The real problem isn't with shoddy research and researchers, the world has always had those. The real problem is the integrity of the journals that publish research. If they don't practice due diligence and report faulty studies, then they, the journals are at fault. The proper solution to faulty journals is to publish journals that have integrity and exercise due diligence. In a publish or perish world, not publishing shoddy research corrects the problem. What is needed is not the Stanford science police, but journals, symposiums, etc. with integrity that only allow the publishing/presentation of research that has been reviewed and vetted.

Sounds like a scientific gestapo to me (-1)

Anonymous Coward | about 7 months ago | (#46519503)

"The new institute is to focus on irreproducibility, waste in science and publication bias, and any paper that calls anthropogenic global warming into question."

FIFY

yuo fail It (-1)

Anonymous Coward | about 7 months ago | (#46519539)

= 36440 freeBSD [goat.cx]

Oh noes! (1)

ThatsDrDangerToYou (3480047) | about 7 months ago | (#46519667)

Now where will we find work?

Now if you'll excuse me, I must get back to cooking up my results... statistical significance my ass!

According to the latest study.... (3, Insightful)

HighOrbit (631451) | about 7 months ago | (#46519823)

This link is blatant right-wing propaganda, but funny as hell. Especially the one about fish.

http://www.consumerfreedom.com... [consumerfreedom.com]

But on a serious note, todays NY Times had an "according to the latest study" acticle about a study that claims that all that stuff we've been told for decades about dietary fat being unhealthly is untrue. http://well.blogs.nytimes.com/... [nytimes.com] . Now since this contradicts several decades of observation, I tend to take "latest study" science with a grain of salt and give more credence to well verified (i.e. long term) science.

The problem with bad science is that it gets reproduced in the popular press (and popular imagination) even if it is later proven false. Case in point: the notorious vacination-autism fiasco. Another example is the "neutrino faster than light" results released a few years back in Italy. As Mark Twain said, "A lie can travel halfway around the world while the truth is still putting on its shoes."

You can never fully discount the possibility that the guy releasing the results of the latest study is an attention-whore looking to drum up sensationalism to have his 15 minutes of fame. Scientiest are human and subject to the same vanities as everyone else.

Bottom line, never trust preliminary results.

Re:According to the latest study.... (1)

Opyros (1153335) | about 7 months ago | (#46520873)

Nitpick: that quote is probably not due to Twain at all [twainquotes.com] (see bottom of linked page); consequently it is self-illustrating.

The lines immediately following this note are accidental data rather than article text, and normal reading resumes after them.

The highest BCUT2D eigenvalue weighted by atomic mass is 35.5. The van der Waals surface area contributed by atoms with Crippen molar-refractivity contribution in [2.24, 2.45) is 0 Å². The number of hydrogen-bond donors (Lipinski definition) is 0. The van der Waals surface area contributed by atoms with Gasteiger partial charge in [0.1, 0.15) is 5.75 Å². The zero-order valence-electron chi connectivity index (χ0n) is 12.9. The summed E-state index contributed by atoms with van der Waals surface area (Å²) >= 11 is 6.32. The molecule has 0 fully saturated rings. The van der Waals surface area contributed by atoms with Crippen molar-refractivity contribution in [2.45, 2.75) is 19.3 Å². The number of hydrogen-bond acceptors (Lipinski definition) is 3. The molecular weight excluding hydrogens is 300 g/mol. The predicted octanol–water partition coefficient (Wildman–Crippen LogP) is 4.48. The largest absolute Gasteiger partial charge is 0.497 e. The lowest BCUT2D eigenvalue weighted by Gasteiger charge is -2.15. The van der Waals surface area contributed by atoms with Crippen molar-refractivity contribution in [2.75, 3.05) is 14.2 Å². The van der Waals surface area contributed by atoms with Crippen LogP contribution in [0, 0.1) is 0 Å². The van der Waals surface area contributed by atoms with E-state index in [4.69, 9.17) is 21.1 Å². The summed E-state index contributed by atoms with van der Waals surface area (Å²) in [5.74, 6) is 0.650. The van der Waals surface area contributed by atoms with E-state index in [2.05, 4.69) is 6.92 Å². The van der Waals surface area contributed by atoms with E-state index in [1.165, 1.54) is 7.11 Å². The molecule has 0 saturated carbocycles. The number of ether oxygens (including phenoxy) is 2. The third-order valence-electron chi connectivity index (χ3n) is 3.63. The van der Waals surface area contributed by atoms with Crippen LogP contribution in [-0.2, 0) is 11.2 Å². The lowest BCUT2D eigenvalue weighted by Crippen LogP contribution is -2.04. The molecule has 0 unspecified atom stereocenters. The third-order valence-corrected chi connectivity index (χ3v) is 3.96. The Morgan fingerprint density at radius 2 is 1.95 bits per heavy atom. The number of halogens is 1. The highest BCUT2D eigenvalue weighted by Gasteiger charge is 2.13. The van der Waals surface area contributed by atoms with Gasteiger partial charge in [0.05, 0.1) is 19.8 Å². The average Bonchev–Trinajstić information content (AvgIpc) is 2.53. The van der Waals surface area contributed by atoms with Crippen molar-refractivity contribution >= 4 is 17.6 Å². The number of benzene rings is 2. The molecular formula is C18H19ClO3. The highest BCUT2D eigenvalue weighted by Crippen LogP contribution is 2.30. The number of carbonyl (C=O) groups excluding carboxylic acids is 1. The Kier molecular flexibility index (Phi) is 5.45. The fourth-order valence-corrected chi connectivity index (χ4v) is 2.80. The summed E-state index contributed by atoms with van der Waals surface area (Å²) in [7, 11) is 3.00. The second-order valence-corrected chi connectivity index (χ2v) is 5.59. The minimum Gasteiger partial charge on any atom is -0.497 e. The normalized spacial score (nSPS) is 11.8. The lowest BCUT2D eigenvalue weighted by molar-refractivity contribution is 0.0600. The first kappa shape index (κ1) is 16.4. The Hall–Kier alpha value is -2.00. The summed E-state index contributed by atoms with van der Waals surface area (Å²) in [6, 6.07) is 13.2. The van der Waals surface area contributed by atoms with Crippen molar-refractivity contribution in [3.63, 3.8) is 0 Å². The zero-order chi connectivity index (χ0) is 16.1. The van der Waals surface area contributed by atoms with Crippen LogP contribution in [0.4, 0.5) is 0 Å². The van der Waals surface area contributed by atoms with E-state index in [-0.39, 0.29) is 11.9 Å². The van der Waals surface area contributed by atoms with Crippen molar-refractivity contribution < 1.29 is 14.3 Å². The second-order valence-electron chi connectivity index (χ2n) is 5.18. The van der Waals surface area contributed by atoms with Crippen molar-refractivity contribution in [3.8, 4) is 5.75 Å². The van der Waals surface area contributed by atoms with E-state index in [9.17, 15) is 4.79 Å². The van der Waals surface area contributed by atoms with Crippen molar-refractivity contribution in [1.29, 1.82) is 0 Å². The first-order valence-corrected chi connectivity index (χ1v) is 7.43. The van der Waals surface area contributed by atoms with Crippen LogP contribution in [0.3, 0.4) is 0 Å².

Re:According to the latest study.... (1)

Gavagai80 (1275204) | about 7 months ago | (#46521689)

The fundamental problem is that false results tend to be much more exciting than true ones, and people gravitate to the exciting.

Bad Science isn't Always Bad (1)

pokerdad (1124121) | about 7 months ago | (#46520049)

http://www.scientificamerican.com/article/the-case-against-copernicus/ [scientificamerican.com] has an interesting article on how the scientific evidence available at the time actually disproved Copernicus. It wasn't until much later that the heliocentric solar system was proven true.

I wonder if we start trying to police science too closely if the great theories of tomorrow that we don't yet have enough evidence to support might get tossed.

Re:Bad Science isn't Always Bad (1)

pnutjam (523990) | about 7 months ago | (#46524593)

So, your saying Copernicus could have been a time traveler?

Irreproducible Results? (1)

Chris Mattern (191822) | about 7 months ago | (#46520793)

Heck, that was covered a long time ago. [jir.com]

Complex studies are complex to repeat (0)

Anonymous Coward | about 7 months ago | (#46520801)

In biology especially, systems are so sensitive that reproducibility is often affected by things like the time of day an experiment was done, or the type of shaker used, or the lot of an enzyme. Stating that unreproducible science is bad science is overly simplistic.

http://www.nature.com/news/reproducibility-the-risks-of-the-replication-drive-1.14184
http://www.cell.com/cell-reports/fulltext/S2211-1247(14)00121-1

No one will listen... (-1)

Anonymous Coward | about 7 months ago | (#46521513)

Too bad most all science is based on theory or is so complicated that there is no way to dispute it. Like the article yesterday about proving the "big bang" theory. I read it, makes no sense to me, so I can not believe it. Doing x will increase risk of cancer by xx%, I'm sorry unless you know exactly why it increases cancer, and every scientist agrees..I'm not going to believe it. I'm sorry but if you say climate change is complicated, and then say just Co2 is to blame...I ain't buying it, give me the whole picture, not just a bite.

So if they post something against what a politician is trying to push (looking at mainly democrats) then the democrats will tell the news organizations to not report it, and no one will know that the study was wrong except the few who read the institute writes.

Check for New Comments
Slashdot Login

Need an Account?

Forgot your password?